By Phil Spivey
BAINBRIDGE, Ga. (June 2008) -- William Bartram, the fabled naturalist and explorer, set out to document the southern landscape in 1773 and traveled widely for four years by boat, horseback and foot throughout parts of the South from the Carolinas south and west into Georgia, Florida and Alabama. He described riding for days through "magnificent savannas and its delightful groves, passing through a level, open, airy pine forest, the stately trees scatteringly planted by nature, arising straight and erect from the green carpet, embellished with various grasses and flowering plants."
It is estimated that prior to European settlement these longleaf pine forests and associated savannas covered 150,000 square miles from southeast Virginia south along the Atlantic and Gulf coastal plains into eastern Texas, even extending into the piedmont and mountainous regions of Georgia and Alabama and likely containing 200 billion board feet of virgin longleaf timber.
Natural fires and others set by native Americans which may have burned for days or weeks were the ultimate architect of longleaf pine habitats, allowing this fire climax forest to spread throughout across the landscape except where interrupted by major river bottomlands or wetland complexes. Eons of fire allowed specific plant species to flourish, especially within the savanna or prairie-like groundcover, while at the same time favoring only longleaf as a canopy tree species.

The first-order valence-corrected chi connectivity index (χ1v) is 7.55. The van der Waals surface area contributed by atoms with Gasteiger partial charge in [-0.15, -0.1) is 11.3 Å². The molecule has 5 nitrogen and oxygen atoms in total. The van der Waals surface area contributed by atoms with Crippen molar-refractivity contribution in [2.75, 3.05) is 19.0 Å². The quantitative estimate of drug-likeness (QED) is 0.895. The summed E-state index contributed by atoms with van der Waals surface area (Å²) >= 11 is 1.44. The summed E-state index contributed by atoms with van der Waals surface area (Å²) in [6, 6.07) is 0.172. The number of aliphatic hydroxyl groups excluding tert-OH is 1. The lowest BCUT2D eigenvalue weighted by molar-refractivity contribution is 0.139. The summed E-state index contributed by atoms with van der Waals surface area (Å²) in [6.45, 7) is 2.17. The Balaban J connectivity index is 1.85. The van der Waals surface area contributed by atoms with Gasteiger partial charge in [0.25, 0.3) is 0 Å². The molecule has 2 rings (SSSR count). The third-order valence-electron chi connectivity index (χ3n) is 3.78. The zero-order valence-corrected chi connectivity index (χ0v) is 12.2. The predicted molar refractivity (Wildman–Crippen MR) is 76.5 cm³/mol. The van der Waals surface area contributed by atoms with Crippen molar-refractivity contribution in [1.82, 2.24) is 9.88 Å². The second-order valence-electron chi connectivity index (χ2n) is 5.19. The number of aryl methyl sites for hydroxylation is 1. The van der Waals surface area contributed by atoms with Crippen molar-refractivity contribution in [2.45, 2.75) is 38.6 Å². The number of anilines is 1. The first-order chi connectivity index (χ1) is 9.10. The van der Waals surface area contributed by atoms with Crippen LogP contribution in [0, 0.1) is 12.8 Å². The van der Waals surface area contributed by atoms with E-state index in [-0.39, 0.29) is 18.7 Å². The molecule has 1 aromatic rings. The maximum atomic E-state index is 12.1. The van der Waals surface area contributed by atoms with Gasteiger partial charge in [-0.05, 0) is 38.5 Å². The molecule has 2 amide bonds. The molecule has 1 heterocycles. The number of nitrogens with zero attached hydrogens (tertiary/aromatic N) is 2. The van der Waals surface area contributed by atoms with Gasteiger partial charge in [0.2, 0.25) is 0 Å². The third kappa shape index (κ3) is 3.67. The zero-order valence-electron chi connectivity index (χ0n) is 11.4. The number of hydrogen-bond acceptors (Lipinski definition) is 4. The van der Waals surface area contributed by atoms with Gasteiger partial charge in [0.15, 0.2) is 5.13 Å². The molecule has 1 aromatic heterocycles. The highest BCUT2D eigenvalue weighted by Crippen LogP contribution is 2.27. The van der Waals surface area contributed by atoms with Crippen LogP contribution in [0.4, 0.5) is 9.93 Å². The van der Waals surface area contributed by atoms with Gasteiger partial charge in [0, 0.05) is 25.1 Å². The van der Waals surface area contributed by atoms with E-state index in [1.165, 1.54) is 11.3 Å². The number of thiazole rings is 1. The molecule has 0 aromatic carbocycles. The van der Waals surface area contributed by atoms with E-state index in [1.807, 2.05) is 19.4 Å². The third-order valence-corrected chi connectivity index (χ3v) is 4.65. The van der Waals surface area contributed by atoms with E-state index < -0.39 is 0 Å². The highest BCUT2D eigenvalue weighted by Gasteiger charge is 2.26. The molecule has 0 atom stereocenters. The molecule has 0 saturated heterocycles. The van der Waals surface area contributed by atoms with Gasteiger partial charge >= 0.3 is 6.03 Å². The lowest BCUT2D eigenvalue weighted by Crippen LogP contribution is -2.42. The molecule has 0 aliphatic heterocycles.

Early settlers made use of the longleaf forest as naval store resources, by clearing patches for agriculture and through harvesting timber, which built many of our eastern cities. In modern times, large swatches of habitat were cleared and by 1996, only 2.95 million acres of longleaf pine habitat remained, mostly on large military bases or national forests. Lack of frequent fires also diminished the quality of many thousands of acres.
In January, the Georgia Department of Natural Resources, along with help from many other organizations, purchased a remnant tract of predominately longleaf pine forest in southwest Georgia's Decatur County from International Paper. The some 3,900 acres is known as the Silver Lake tract. This tract was part of a 16,000-acre forest known as the Southlands Experimental Forest, which was established in 1948 for forestry research because it represented habitats characteristic of many of the pine habitats within the Southeast, including areas supporting all four of the major southern pines -- longleaf, loblolly, slash and shortleaf. The property is along the shore of Lake Seminole near Bainbridge.
Silver Lake was also designated as a mitigation site for red-cockaded woodpeckers found on other tracts owned by International Paper, with plans of eventually supporting up to 30 red-cockaded woodpecker family groups.